Battle of Bunker Hill Summary

The Battle of Bunker Hill was a battle between the British and Americans during the American Revolutionary War on Breeds Hill in Charlestown, Massachusetts. This battle happened on the 17th June in the year 1775 so was very early on in this history changing conflict.

Many may not know of The Battle of Bunker Hill, but may know of the larger conflict this battle took part. The Battle of Bunker Hill was a battle that happened during the time of the Siege of Boston and had a big impact on the siege itself.

Prior to the Battle of Bunker (Breeds) Hill

Only a month before the Battle of Bunker Hill the British were reinforcing its troops with thousands more soldiers, this move made the Americans feel they needed more protection from a potential British attack.

On the 16th of June the Americans arrived and reviewed which hill would be a better defensive position and chose Breeds Hill, located next to Bunkers Hill. This decision was made because it was larger and also had some fortification in place.

Straight away the Americans set about fortifying Breeds Hill, something that caught the attention of the British. The first to notice the work was ground reconnaissance and sentries, but it was then noticed by a night-watchman on the British ship HMS Lively. The night-watchmen advised told the captain of the ship who opened fire on the fortification, but only for his senior commander to tell him to cease firing. The Americans then turned all their guns on the harbour and fired to great effect but without causing any damage or alarm to the British.

The British ground troops were now ordered to strengthen the flanks of the British defences. After this the British organized their troops and readied for battle. British reinforcements then arrived to support the assault.

The Battle of Bunker (Breeds) Hill Summary

At 3pm on the 17th June the British set off to do battle, this involved a march. During the march one column of the British line was caught under attack from snipers, this force was commanded by Brigadier General Pigot.

To alleviate the issues for Brigadier General Pigot the British fired incendiary shot into the village then sent a party to set fire to the village thus smoking out the rebel Americans firing on the British.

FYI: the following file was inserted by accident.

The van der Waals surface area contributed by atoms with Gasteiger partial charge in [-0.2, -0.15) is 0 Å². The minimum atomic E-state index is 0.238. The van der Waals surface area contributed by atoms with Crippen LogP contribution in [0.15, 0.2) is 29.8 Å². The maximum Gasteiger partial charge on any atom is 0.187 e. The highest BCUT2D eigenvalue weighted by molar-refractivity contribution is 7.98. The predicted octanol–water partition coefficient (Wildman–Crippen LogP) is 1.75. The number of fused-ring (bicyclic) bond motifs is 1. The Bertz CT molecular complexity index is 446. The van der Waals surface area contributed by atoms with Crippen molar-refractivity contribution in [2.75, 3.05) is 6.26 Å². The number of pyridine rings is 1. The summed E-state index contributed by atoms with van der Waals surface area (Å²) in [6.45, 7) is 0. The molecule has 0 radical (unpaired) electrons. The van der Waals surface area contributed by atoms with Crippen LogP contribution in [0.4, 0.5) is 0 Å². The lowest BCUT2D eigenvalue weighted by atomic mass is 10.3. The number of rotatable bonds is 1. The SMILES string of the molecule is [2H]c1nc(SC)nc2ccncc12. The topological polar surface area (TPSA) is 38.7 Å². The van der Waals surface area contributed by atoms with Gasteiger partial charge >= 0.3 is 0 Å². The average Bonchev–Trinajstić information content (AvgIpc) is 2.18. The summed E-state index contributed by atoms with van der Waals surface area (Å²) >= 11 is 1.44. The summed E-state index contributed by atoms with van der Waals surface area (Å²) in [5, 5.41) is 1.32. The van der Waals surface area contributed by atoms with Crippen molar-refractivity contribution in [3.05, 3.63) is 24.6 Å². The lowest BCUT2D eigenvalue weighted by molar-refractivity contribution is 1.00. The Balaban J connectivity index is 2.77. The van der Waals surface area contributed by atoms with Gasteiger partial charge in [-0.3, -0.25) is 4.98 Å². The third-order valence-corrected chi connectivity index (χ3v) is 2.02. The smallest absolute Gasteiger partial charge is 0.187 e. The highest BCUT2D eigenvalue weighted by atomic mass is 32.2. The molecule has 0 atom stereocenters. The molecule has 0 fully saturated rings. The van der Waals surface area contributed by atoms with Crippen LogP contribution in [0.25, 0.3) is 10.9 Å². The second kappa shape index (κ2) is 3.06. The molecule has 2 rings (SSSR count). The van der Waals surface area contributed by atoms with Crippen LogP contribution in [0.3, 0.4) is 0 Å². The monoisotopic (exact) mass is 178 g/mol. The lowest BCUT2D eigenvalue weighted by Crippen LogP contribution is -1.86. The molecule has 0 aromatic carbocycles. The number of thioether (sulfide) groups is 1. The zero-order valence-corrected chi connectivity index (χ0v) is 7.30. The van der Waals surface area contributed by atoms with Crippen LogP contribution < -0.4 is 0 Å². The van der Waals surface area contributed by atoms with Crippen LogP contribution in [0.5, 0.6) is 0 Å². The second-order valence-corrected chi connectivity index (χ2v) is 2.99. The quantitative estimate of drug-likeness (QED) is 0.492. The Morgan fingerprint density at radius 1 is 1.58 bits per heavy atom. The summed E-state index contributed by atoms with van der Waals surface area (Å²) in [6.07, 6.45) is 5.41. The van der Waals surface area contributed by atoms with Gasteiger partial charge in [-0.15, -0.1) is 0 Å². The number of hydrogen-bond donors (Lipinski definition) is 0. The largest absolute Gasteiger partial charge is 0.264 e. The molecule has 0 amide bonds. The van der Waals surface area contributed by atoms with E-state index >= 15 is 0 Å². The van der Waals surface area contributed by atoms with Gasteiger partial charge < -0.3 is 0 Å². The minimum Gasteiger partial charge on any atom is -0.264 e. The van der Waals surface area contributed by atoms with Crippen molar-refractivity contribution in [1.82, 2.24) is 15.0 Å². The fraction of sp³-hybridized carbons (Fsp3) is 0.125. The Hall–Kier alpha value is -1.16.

Another British commander called General Howe took his troops to attack the American left flank, the view was that this would be an easy victory but he was wrong. Leading his men along a small strip of Beach, Howe and his troops came under fire from a rogue volley; this caused them to volley back in return to no effect. The Americans lined up and used a strong fence to steady their muskets before causing terrible casualties to Howe’s men.

Pigot saw what happened and rather than coming to the aid of Howe decided to retreat. Once a safe distance away Pigot reformed the men and sent them to assault the American fortification, during this same time Howe changed his plan and marched his men who were not injured in a different direction where gun fire would not affect them.

This second attack proved to be futile like the first and it looked like the British were going to lose as their rear was in disarray.

The British General Howe was a resourceful man and decided one more attempt would be needed but he waited for another 400 or so reinforcement troops to arrive first. When they arrived the British made a full scale attack on the American fortifications, this attack was peppered with heavy fire. This heavy fire from the Americans fell silent after a while as they ran out of ammunition allowing the British to easy break into the defences and attack the Americans in hand to hand combat.

The British had bayonets on their muskets, something the Americans did not so the British were able to easily attack the Americans at will. The battle finished a great victory to the British, but it was at a huge price with the British losing 1054 killed or wounded to the Americans killed, wounded or captured.

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